We alternate leads, clouds rise reducing visibility to a Scottish New Year Day, it is still cold as we make rapid progress to an unknown summit. Then finally the sun breaks from the cloud, temperatures soar and it's a struggle to shed clothing fast enough. Snow seems to visibly soften in front of my eyes. Wisps of cloud now scurry quickly past indicating strong winds on the summit, and seven rope lengths later we are there.
A truly ore inspiring summit, from one hour of just seeing snow in your face, to space suddenly and abruptly. The exposure is surreal as you look down a near vertical South face 3000 ft. to the glacier below. Around us the vista stretches from Samaja the highest volcano in Bolivia (6470m), the Altiplano and Lake Titicaca in the west, around the Peruivan mountains of Cusco, past the full length of the Cordillera Real and finally resting on the brooding clouds over the Amazon Basin to the east. For one hour we just sit in wonder "a chaval" on the knife edged ridge.
At 9:30 am with the sun high and the snow softening further we abseil down three rope lengths and glissade the rest, have a second mouthful of water and head home. Feeling totally dehydrated the Americans melt more water for us at camp. Raf. totally crashes out while I run around sorting out kit and feeling great. A safe descent sees us passing 15 people coming up hill. One is a Canadian who is going to snow board down from the top! By 8 p.m. we are safely tucked behind a bar in La Paz after the best of days ever.
After the ascent of Huyana Potosi a few days R & R was had in La Paz followed by the long journey passed Lake Titicaca and one week later the "bus from hell" deposits us in Cusco, Peru.
Cusco, probably the most beautiful and interesting city we encountered and at a pleasantly low altitude of 3000m. A temple stands guardian over the town with its elaborate churches, fine plazas and cobbled streets. A real party town with plenty of pizza bars and a good few discos too. From Cusco many weeks fun can be had trekking, white water rafting, horse riding or parapenting. After one days rest we head for the rapids of the Apurmac River.
All very tourist friendly, we set off for a three day white water rafting trip. The Apurimac river is one of the hardest to commercially run in South America, with about 25 medium grade 4 with one grade 5 rapid to keep you awake.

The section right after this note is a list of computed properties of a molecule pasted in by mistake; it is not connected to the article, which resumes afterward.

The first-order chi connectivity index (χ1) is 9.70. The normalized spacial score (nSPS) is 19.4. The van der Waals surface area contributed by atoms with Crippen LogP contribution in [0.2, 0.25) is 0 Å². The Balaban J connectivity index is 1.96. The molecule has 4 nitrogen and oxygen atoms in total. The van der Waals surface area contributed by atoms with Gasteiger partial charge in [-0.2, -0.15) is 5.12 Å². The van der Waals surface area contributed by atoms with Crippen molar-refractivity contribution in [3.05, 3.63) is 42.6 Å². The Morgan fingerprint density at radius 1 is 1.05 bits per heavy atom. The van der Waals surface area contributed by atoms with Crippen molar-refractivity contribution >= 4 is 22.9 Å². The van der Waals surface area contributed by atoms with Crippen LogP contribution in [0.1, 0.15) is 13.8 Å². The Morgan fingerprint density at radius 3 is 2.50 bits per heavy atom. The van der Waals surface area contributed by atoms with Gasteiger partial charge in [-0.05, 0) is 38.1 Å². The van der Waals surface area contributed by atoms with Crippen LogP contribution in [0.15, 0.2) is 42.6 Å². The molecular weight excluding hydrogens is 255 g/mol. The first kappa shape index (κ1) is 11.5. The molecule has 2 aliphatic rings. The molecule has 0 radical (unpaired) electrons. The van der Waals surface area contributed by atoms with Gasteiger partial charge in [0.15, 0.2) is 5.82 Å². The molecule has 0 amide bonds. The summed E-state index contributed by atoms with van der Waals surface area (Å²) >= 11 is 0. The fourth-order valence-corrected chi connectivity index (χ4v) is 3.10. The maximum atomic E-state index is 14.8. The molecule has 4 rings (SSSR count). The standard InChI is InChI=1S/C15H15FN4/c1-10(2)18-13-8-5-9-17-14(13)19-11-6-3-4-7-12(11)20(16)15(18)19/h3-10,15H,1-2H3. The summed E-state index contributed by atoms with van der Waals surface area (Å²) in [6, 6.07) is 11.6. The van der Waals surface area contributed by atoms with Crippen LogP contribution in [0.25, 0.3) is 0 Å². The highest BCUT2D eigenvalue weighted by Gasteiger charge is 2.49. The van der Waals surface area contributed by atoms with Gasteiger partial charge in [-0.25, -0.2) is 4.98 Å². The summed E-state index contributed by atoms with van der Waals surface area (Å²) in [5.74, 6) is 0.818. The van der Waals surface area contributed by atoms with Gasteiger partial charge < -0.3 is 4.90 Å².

The total peace and tranquillity of the high sided gorges we gently paddle through are transformed into mayhem and chaos as we descend through the different rock bands and steeper gradients of the river. Several people take swims and the boats gently compete for the best lines down the river. Each night ends around the glow of a large fire on a small spit of beach miles from anywhere and in a world of our own.
MANCHU PICHU TREK
We had arranged to meet Dave and Amanda, two great people who were bumbling around South America with little direction and no worries back in Cusco. And to our surprise the plans even worked and saw us reunited in the rafting office at 7:30 p.m.. A quick decision! agreed on the Machu Pichu Trail the next day. Frantic food buying and repackaging of rucksacks followed before last orders at the bar.
A bleary 5:30am sees us standing outside the railway station buying tickets. In true Peruvian style the train is soon packed but we have seats. Eventually we zigzag out of the city, others start sitting on us now as the train continues to fill, with all produce including: babies, fermenting beer and fruit being passed in and out of the open windows often over, under or with the beer on to us ( very smelly).
Kilometre Post 77 soon arrives and with military precision we scramble out of seats, rucksacks pass through the window and all quickly deposited onto the track. Only then does the conductor tell us it is only KP 71 and we have to rush to get back on as the train moves out. Lunch sees us relaxing under a tree safely inside the National Park and ready to start a long day up hill.